Ubuntu provides options inside the System Settings >Appearance pane that allow you to choose where app menus appear.

If you’d rather see menus inside the window of the app they below to:

  1. Go to ‘System Settings > Appearance’
  2. Select the ‘Behavior’ tab
  3. Find the section headed: ‘Show the Menus for a Window’
  4. Check (click) the circle next to ‘In the window’s title bar’

Ubuntu also lets you set app menus to ‘Always Show’ (that is, not hide after a few seconds) but it’s not obvious how to get access to it.

We could walk you through the recommended way, installing dconf-editor, finding the schema, manually editing, it, etc, but honestly it’s just far quicker (and somewhat safer) to paste the following command into the Terminal to set menus to always show:

gsettings set com.canonical.Unity always-show-menus true

To undo the change (i.e. set app menus to hide until you mouse over them) run: 

gsettings set com.canonical.Unity always-show-menus false


6. Install Skype & Other Must-Have Apps


Ubuntu offers a small but capable crop of apps by default, ranging from big names like LibreOffice and Firefox to lesser known tools like Totem and Shotwell.

Great though they are they might not be your favourites.

The Ubuntu Software Centre offers up thousands of free applications to install, including: 

  • Steam – Game distribution platform
  • GIMP – Advanced image editor
  • VLC – Popular media player
  • Geary – Desktop email client
  • Chromium – open-source web-browser
  • Skype – VOIP service

You’ll also find a wealth of awesome software available outside the Ubuntu Software Centre. Some notable apps include:

  • Google Chrome – Web-browser with built-in, up-to-date Flash for Linux
  • Spotify for Linux Preview – Official Linux app for popular streaming music service
  • Corebird – Desktop Linux Twitter client
  • Lightworks Free – Professional nonlinear video editor
  • Viber – Skype alternative with free mobile apps
  • Vivaldi – Developer orientated web-browser based on Chromium

View App Posts on OMG! Ubuntu!

7. Set Up Your Cloud Accounts

Login Screen
Dropbox for Linux Works Great

Backing up your files and documents is, like, super important. You know that.

Whether you stash your stuff in Dropbox, OneDrive or Google Drive, you’ll want to get everything in sync, soon as.

  • Dropbox provides a native Linux client that is regularly updated
  • OneDrive is accessible through third-party scripts (i.e., be careful)
  • Services like InSync provide Google Drive Linux support
  • You may prefer to host your own ‘cloud’ with OwnCloud

Not all of these solutions integrate with Nautilus, the file manager used in Ubuntu.

8. Sort Out Flash

Flash sucks, but there may be a few sites you like to view that need it. Adobe officially stopped supporting Flash on Linux several years back, and many web-browsers are dropping support for it’s NPAPI architecture.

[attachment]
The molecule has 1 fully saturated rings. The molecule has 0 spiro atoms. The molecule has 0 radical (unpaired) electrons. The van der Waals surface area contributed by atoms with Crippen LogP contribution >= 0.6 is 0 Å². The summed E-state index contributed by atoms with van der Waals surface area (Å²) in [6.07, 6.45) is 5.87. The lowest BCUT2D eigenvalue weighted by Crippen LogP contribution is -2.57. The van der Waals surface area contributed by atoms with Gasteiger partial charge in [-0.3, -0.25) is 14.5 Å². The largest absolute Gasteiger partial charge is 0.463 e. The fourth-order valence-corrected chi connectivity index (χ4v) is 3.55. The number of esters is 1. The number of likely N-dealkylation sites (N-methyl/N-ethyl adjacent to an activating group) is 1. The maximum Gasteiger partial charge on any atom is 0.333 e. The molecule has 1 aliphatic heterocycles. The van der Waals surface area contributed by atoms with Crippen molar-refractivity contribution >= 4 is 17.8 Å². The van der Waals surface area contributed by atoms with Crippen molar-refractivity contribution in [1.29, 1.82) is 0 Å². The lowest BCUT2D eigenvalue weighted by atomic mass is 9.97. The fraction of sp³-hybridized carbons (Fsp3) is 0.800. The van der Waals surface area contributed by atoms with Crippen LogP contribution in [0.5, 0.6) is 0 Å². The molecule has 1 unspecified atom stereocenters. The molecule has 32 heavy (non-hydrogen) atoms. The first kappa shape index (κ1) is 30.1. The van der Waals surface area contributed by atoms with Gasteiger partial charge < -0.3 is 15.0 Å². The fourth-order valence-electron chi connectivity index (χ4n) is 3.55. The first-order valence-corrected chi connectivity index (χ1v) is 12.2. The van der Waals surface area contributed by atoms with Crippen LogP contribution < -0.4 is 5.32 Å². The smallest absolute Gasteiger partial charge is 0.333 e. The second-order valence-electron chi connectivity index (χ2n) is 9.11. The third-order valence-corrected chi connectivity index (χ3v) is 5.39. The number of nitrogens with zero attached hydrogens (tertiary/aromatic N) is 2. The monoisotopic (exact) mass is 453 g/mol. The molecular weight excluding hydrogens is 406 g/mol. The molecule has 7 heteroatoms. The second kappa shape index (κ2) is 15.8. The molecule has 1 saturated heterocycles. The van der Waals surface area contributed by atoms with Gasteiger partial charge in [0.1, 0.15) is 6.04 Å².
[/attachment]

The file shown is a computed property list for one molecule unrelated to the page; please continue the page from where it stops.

The best all-round solution is to download Google Chrome. It comes with an up-to-date version of the Flash plugin built-in.

If you want to watch Amazon Instant Video, Hulu or any other sites that uses DRM through Hal, we’ve got a guide on that.

9. Mind Your Privacy

Security & Privacy

The Unity Dash is great for finding files, apps and snippets of online data in a pinch. Just open the Dash, type your query — be it ‘Firefox’ or ‘Weather in Townsville’ — and Ubuntu will try to return results that match.

But if you don’t want to see local weather results when searching for jpgs, or Wikipedia links every time you look for an album, you can turn it off.

Whatever your preference head to the Privacy & Security section of System Settings to:

  • Disable all online features in the Unity Dash
  • Choose which folders and files appear in the Dash
  • Turn off automatic error reporting

10. Tell Others About Ubuntu


It sounds obvious but don’t get so sucked into using Ubuntu that you forget to tell others about how awesome it is.

If you try Ubuntu and like it do spread the word. How? Maybe try one of the following:

  • Burn a LiveDVD/USB for someone you know to try
  • Share what you like about it on social media or blogs
  • Contribute to development by reporting bugs you meet
  • Wear an Ubuntu t-shirt or put stickers on your device
  • Join an Ubuntu LoCo team or Linux User Group

Over To You

Those are our action items post release, but what are yours? Share your tips and tweaks in the comments section below.

A polite notice: if you don’t like the Unity desktop, don’t install Ubuntu. Several community flavors ship with other desktop environments installed and integrated by default. Save yourself the hassle of ‘uninstalling Unity’ by installing one that doesn’t include it!